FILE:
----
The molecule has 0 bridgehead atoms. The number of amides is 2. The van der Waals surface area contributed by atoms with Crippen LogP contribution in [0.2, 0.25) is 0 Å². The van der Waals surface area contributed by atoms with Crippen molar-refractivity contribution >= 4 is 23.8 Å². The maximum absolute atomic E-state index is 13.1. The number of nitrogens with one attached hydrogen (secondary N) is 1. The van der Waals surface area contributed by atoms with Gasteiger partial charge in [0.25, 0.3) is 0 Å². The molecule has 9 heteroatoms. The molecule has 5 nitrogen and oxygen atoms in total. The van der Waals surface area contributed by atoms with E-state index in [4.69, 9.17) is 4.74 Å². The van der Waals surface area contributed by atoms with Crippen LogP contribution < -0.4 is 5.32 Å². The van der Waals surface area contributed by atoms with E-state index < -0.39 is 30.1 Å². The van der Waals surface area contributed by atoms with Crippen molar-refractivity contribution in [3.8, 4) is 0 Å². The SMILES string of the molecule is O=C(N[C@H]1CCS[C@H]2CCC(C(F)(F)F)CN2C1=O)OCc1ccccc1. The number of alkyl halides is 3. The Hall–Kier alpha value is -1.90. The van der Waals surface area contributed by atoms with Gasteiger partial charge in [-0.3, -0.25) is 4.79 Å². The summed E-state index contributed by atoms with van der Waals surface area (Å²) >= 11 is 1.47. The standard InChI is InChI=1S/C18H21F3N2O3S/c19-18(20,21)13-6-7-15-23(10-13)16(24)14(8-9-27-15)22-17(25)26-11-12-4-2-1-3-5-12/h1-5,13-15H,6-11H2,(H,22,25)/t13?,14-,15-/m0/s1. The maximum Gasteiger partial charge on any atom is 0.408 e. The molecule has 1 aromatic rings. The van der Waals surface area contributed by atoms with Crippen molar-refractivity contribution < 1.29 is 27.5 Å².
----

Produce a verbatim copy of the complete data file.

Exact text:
The molecule has 0 bridgehead atoms. The number of amides is 2. The van der Waals surface area contributed by atoms with Crippen LogP contribution in [0.2, 0.25) is 0 Å². The van der Waals surface area contributed by atoms with Crippen molar-refractivity contribution >= 4 is 23.8 Å². The maximum absolute atomic E-state index is 13.1. The number of nitrogens with one attached hydrogen (secondary N) is 1. The van der Waals surface area contributed by atoms with Gasteiger partial charge in [0.25, 0.3) is 0 Å². The molecule has 9 heteroatoms. The molecule has 5 nitrogen and oxygen atoms in total. The van der Waals surface area contributed by atoms with E-state index in [4.69, 9.17) is 4.74 Å². The van der Waals surface area contributed by atoms with Crippen LogP contribution < -0.4 is 5.32 Å². The van der Waals surface area contributed by atoms with E-state index < -0.39 is 30.1 Å². The van der Waals surface area contributed by atoms with Crippen molar-refractivity contribution in [3.8, 4) is 0 Å². The SMILES string of the molecule is O=C(N[C@H]1CCS[C@H]2CCC(C(F)(F)F)CN2C1=O)OCc1ccccc1. The number of alkyl halides is 3. The Hall–Kier alpha value is -1.90. The van der Waals surface area contributed by atoms with Gasteiger partial charge in [-0.3, -0.25) is 4.79 Å². The summed E-state index contributed by atoms with van der Waals surface area (Å²) >= 11 is 1.47. The standard InChI is InChI=1S/C18H21F3N2O3S/c19-18(20,21)13-6-7-15-23(10-13)16(24)14(8-9-27-15)22-17(25)26-11-12-4-2-1-3-5-12/h1-5,13-15H,6-11H2,(H,22,25)/t13?,14-,15-/m0/s1. The maximum Gasteiger partial charge on any atom is 0.408 e. The molecule has 1 aromatic rings. The van der Waals surface area contributed by atoms with Crippen molar-refractivity contribution < 1.29 is 27.5 Å².